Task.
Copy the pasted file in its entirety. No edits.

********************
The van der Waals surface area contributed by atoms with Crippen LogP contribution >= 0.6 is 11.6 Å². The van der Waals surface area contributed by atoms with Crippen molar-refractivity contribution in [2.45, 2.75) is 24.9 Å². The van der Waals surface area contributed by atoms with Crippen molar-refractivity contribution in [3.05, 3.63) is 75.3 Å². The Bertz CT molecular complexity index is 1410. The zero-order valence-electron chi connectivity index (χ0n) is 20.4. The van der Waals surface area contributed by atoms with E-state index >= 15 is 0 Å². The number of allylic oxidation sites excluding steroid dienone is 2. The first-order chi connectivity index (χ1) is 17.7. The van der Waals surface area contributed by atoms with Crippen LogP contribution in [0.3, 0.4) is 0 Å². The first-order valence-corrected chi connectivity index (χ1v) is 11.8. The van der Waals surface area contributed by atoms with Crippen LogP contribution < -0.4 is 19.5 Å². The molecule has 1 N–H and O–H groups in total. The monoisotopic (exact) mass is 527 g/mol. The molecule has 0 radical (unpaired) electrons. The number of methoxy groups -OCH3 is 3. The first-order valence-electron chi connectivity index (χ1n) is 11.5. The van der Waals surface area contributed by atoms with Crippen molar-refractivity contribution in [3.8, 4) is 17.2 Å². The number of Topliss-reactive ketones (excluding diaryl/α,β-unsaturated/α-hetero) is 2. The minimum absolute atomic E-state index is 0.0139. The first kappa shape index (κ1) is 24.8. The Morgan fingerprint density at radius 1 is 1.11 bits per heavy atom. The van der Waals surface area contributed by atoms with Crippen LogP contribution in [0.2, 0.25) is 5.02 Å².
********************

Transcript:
The van der Waals surface area contributed by atoms with Crippen LogP contribution >= 0.6 is 11.6 Å². The van der Waals surface area contributed by atoms with Crippen molar-refractivity contribution in [2.45, 2.75) is 24.9 Å². The van der Waals surface area contributed by atoms with Crippen molar-refractivity contribution in [3.05, 3.63) is 75.3 Å². The Bertz CT molecular complexity index is 1410. The zero-order valence-electron chi connectivity index (χ0n) is 20.4. The van der Waals surface area contributed by atoms with E-state index >= 15 is 0 Å². The number of allylic oxidation sites excluding steroid dienone is 2. The first-order chi connectivity index (χ1) is 17.7. The van der Waals surface area contributed by atoms with Crippen LogP contribution in [0.3, 0.4) is 0 Å². The first-order valence-corrected chi connectivity index (χ1v) is 11.8. The van der Waals surface area contributed by atoms with Crippen LogP contribution < -0.4 is 19.5 Å². The molecule has 1 N–H and O–H groups in total. The monoisotopic (exact) mass is 527 g/mol. The molecule has 0 radical (unpaired) electrons. The number of methoxy groups -OCH3 is 3. The first-order valence-electron chi connectivity index (χ1n) is 11.5. The van der Waals surface area contributed by atoms with Crippen molar-refractivity contribution in [3.8, 4) is 17.2 Å². The number of Topliss-reactive ketones (excluding diaryl/α,β-unsaturated/α-hetero) is 2. The minimum absolute atomic E-state index is 0.0139. The first kappa shape index (κ1) is 24.8. The Morgan fingerprint density at radius 1 is 1.11 bits per heavy atom. The van der Waals surface area contributed by atoms with Crippen LogP contribution in [0.2, 0.25) is 5.02 Å².